Agent Monday: On Luck

Green CloversTop ‘o the mornin’ to you all!  Happy Agent Monday AND St. Patrick’s Day.  With the luck of the Irish and pots of gold being much talked about, today I thought it’d be a fine time for me to talk about luck and the writer. Getting an agent, getting a book deal, getting a good review, getting great sales, even getting that perfect idea for a book at the perfect moment.  Some people are just lucky, and some people never get any breaks, right? Well…

As someone who is an author and an agent, I’ve had my share of good and bad luck. Looking back, the most significant bad luck I ever had as a writer was completely out of my control.  Debuting as an author (after MANY years of struggling to break in) just as the recession was starting? Beyond my control. Being one of the very first Random House titles to not be automatically picked up by Barnes & Noble and Borders (remember Borders?!!!)? Also out of my hands. And, because of being one of those very first titles, my already written and approved sequel was immediately canceled. This bomb was dropped on me just 3 weeks before my debut title came out.  My editor (and champion) left the business at that moment. Seriously horribly rotten luck, right? Terrible. Tragic. WHY ME AFTER ALL MY HARD WORK rotten luck. And all out of my hands.

I’m sharing this with you so you’ll know I get it. I get that sometimes not only do the stars not align, but the planets crash down on your head and whomp your dreams to pieces. But still, luck is in your control. That’s because it’s what you do from that moment on that makes all the difference.

Do you quit? Do you wallow in self-pity and misery? Or do you make your own luck?

For me, I was determined to make sure that my debut didn’t fail and that my sequel saw the light of day. So I took charge of marketing in every way that I could. I pursued every out-of-the-box idea I could think of and worked non-stop. And because of this, my debut YA novel WHAT I MEANT… didn’t disappear, and neither did I. It was embraced by readers, it went into reprint multiple times, this title earned out its advance, and it is still in print as an ebook to this day. That was all hard won. Also, I took charge of my standalone sequel OVER MY HEAD, which seemed to be doomed. And I put it out myself. It’s earned great reviews and reader praise, and it’s available now in print and in ebook.

And while I would never have chosen this hard route for myself, it shaped me and I’ve taken away so much from these experiences. While I started out with some P.R. and book promo experience in publishing, this twist of luck transformed me into a truly informed book publicity machine (and now I pass this knowledge on to my clients), and it taught me where indie publishing really fits into a writer’s life, and it showed me just how awesome my own agent Jennifer De Chiara is when it comes to supporting a client through thick and thin (something I strive to emulate with my own clients now).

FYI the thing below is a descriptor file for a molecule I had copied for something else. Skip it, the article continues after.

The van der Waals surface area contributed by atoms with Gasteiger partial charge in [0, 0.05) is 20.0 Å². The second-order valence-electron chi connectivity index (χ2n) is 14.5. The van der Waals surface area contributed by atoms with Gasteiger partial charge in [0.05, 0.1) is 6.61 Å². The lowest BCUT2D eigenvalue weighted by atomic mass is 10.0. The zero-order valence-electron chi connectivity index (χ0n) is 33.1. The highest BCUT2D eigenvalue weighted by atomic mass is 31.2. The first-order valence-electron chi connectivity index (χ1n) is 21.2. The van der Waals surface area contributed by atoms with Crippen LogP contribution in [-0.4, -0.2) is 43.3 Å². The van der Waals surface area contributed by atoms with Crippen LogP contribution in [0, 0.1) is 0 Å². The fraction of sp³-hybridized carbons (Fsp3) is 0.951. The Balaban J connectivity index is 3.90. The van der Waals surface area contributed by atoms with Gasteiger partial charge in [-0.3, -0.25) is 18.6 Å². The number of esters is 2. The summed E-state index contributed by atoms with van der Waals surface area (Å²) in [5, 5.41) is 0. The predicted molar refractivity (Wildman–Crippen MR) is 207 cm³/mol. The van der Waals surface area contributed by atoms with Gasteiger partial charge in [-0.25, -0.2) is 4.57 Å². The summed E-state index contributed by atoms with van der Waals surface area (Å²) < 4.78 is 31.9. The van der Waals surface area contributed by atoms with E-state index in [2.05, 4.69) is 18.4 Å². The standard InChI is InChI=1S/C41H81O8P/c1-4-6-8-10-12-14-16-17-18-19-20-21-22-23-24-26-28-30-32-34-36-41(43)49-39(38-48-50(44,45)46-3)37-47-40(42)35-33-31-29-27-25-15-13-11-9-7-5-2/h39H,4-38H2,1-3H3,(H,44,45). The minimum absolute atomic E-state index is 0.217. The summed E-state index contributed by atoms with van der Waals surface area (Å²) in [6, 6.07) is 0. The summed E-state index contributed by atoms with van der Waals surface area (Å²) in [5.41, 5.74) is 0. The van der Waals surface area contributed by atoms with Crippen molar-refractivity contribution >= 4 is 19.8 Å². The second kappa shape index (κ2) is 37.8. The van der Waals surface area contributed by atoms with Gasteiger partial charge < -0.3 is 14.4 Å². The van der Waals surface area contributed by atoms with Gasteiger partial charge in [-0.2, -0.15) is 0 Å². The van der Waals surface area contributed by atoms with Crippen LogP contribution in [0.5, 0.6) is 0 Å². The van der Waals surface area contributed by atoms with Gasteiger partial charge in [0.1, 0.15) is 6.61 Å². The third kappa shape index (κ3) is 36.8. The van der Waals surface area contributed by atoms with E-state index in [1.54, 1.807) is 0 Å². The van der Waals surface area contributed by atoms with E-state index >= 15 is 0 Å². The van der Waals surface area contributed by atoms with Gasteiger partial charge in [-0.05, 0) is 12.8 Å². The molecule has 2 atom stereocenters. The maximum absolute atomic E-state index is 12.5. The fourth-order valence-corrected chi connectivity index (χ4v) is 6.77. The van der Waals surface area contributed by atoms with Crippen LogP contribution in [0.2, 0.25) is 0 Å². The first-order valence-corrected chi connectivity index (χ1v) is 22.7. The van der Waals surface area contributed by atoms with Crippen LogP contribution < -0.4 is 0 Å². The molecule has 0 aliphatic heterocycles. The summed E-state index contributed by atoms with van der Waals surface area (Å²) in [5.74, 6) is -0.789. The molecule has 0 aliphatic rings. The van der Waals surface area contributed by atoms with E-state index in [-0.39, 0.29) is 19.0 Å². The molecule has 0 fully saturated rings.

You can take your luck into your own hands, and it’s important to, as a writer, see where the control rests. Sure, you can’t make an agent represent you, but you CAN strive to write the very best most polished manuscript you can and to research to find the right agent, and to follow that agent’s guidelines, and to write the most skilled of query letters.  None of that is luck – but it improves your luck, doesn’t it? It leads you to that pot of gold.

And if that path to the gold is strewn with land mines, it is up to you to chart a new path, a better one. To take control wherever you can and to make your own great luck. To write beautiful stories that will inspire people.

MP900314154The real truth about good luck, I think, is that it is not some passive thing that just happens to people. We have a hand in it. Making sure we say yes to opportunity wherever it rests, and that we work hard to make the most of it. (Haven’t we all seen people, even ourselves, screw up something or run away from something wonderful that has been practically tossed into our laps?) Making sure that when something diverts our good fortune, we learn from that and reroute ourselves back to our own good fortune, making an even better path.

That’s what I think dreams are really made of.

Good luck!

 

*Marie is an Associate Agent at the Jennifer De Chiara Literary Agency in New York City.  To keep up with all her posts, subscribe to her site by clicking on the “Subscribe to Marie’s site here” link located on her page on the upper left margin.

 

 

 

Agent Monday: It’s all about Priorities

conceptHappy Agent Monday, people! This weekend was all about stepping outside while the sun was finally shining and the snow was starting to finally recede. Plus there were all those weekend-ish priorities intruding from vacuuming, to food shopping, to doing taxes, and reading queries (I do like to do that with my first cuppa Joe first thing on weekend mornings). But Monday’s priorities are entirely different. Ah, where to start? It’s all about being organized even as things are being tossed at me left and right. At the end of the day, and especially at the end of the week, I want to have moved forward on goals I’ve set for myself.  So in today’s post, I thought I’d shed a little light on just what this agent might be doing in a typical week. And for this agent, it’s all about priorities.

What are my priorities?  Let’s start with my email inbox. My inbox pings dozens of times. So many emails. How to keep it straight? My eye zooms over the list and if there is an email from a client, I open it immediately. Makes sense, right? And I respond as quickly as possible, even if it’s just to say, hey, I got this and I’ll get back to you later today. In most cases, I follow up on that email as soon as I see it. They are my clients, after all. Next to be opened? Any emails from my fellow agents within our agency, and from editors. They are top priorities, too. This is the core of my business, true?